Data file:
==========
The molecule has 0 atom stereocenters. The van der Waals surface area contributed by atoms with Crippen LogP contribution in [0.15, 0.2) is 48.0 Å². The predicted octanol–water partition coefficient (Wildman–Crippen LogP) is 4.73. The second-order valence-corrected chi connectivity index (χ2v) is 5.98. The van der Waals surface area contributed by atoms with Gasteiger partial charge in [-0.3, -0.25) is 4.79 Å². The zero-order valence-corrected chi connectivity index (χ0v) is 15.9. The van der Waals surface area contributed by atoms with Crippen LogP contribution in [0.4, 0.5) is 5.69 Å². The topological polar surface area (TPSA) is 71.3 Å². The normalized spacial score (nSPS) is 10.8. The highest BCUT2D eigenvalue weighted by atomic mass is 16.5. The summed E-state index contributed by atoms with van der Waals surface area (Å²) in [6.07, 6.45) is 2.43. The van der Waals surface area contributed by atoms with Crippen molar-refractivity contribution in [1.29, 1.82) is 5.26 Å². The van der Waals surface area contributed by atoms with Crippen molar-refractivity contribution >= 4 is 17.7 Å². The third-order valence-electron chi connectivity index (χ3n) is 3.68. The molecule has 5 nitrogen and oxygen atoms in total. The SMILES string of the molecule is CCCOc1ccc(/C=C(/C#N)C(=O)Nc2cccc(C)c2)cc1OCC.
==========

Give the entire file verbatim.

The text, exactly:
The molecule has 0 atom stereocenters. The van der Waals surface area contributed by atoms with Crippen LogP contribution in [0.15, 0.2) is 48.0 Å². The predicted octanol–water partition coefficient (Wildman–Crippen LogP) is 4.73. The second-order valence-corrected chi connectivity index (χ2v) is 5.98. The van der Waals surface area contributed by atoms with Gasteiger partial charge in [-0.3, -0.25) is 4.79 Å². The zero-order valence-corrected chi connectivity index (χ0v) is 15.9. The van der Waals surface area contributed by atoms with Crippen LogP contribution in [0.4, 0.5) is 5.69 Å². The topological polar surface area (TPSA) is 71.3 Å². The normalized spacial score (nSPS) is 10.8. The highest BCUT2D eigenvalue weighted by atomic mass is 16.5. The summed E-state index contributed by atoms with van der Waals surface area (Å²) in [6.07, 6.45) is 2.43. The van der Waals surface area contributed by atoms with Crippen molar-refractivity contribution in [1.29, 1.82) is 5.26 Å². The van der Waals surface area contributed by atoms with Crippen molar-refractivity contribution >= 4 is 17.7 Å². The third-order valence-electron chi connectivity index (χ3n) is 3.68. The molecule has 5 nitrogen and oxygen atoms in total. The SMILES string of the molecule is CCCOc1ccc(/C=C(/C#N)C(=O)Nc2cccc(C)c2)cc1OCC.